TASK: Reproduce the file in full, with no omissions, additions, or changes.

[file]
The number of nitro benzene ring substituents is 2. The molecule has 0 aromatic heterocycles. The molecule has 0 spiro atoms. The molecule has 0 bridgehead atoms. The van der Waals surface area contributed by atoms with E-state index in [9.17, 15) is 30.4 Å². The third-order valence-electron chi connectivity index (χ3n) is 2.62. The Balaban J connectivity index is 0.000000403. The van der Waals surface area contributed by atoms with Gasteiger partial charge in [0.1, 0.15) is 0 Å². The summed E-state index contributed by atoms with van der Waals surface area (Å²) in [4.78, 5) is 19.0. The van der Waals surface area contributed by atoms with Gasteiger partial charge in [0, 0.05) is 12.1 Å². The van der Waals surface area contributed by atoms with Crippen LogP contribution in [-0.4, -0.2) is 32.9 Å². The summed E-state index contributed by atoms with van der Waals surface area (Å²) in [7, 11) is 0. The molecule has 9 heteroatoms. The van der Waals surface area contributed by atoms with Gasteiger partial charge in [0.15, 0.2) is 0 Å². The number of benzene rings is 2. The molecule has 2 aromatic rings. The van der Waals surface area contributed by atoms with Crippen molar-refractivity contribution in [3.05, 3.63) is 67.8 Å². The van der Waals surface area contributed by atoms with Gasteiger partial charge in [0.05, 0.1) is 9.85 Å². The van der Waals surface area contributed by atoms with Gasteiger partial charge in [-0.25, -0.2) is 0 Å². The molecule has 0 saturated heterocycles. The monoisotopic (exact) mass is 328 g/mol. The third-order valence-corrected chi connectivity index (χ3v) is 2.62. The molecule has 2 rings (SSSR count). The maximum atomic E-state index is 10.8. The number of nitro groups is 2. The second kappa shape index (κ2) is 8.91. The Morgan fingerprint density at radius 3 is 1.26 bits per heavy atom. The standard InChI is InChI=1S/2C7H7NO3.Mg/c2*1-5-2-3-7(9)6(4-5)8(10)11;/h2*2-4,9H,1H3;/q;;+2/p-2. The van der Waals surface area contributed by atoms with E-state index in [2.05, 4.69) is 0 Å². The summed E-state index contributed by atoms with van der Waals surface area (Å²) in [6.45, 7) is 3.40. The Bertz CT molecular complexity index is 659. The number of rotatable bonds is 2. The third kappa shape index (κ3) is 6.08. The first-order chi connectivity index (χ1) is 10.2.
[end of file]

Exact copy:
The number of nitro benzene ring substituents is 2. The molecule has 0 aromatic heterocycles. The molecule has 0 spiro atoms. The molecule has 0 bridgehead atoms. The van der Waals surface area contributed by atoms with E-state index in [9.17, 15) is 30.4 Å². The third-order valence-electron chi connectivity index (χ3n) is 2.62. The Balaban J connectivity index is 0.000000403. The van der Waals surface area contributed by atoms with Gasteiger partial charge in [0.1, 0.15) is 0 Å². The summed E-state index contributed by atoms with van der Waals surface area (Å²) in [4.78, 5) is 19.0. The van der Waals surface area contributed by atoms with Gasteiger partial charge in [0, 0.05) is 12.1 Å². The van der Waals surface area contributed by atoms with Crippen LogP contribution in [-0.4, -0.2) is 32.9 Å². The summed E-state index contributed by atoms with van der Waals surface area (Å²) in [7, 11) is 0. The molecule has 9 heteroatoms. The van der Waals surface area contributed by atoms with Gasteiger partial charge in [0.15, 0.2) is 0 Å². The number of benzene rings is 2. The molecule has 2 aromatic rings. The van der Waals surface area contributed by atoms with Crippen molar-refractivity contribution in [3.05, 3.63) is 67.8 Å². The van der Waals surface area contributed by atoms with Gasteiger partial charge in [0.05, 0.1) is 9.85 Å². The van der Waals surface area contributed by atoms with Gasteiger partial charge in [-0.25, -0.2) is 0 Å². The molecule has 0 saturated heterocycles. The monoisotopic (exact) mass is 328 g/mol. The third-order valence-corrected chi connectivity index (χ3v) is 2.62. The molecule has 2 rings (SSSR count). The maximum atomic E-state index is 10.8. The number of nitro groups is 2. The second kappa shape index (κ2) is 8.91. The Morgan fingerprint density at radius 3 is 1.26 bits per heavy atom. The standard InChI is InChI=1S/2C7H7NO3.Mg/c2*1-5-2-3-7(9)6(4-5)8(10)11;/h2*2-4,9H,1H3;/q;;+2/p-2. The van der Waals surface area contributed by atoms with E-state index in [2.05, 4.69) is 0 Å². The summed E-state index contributed by atoms with van der Waals surface area (Å²) in [6.45, 7) is 3.40. The Bertz CT molecular complexity index is 659. The number of rotatable bonds is 2. The third kappa shape index (κ3) is 6.08. The first-order chi connectivity index (χ1) is 10.2.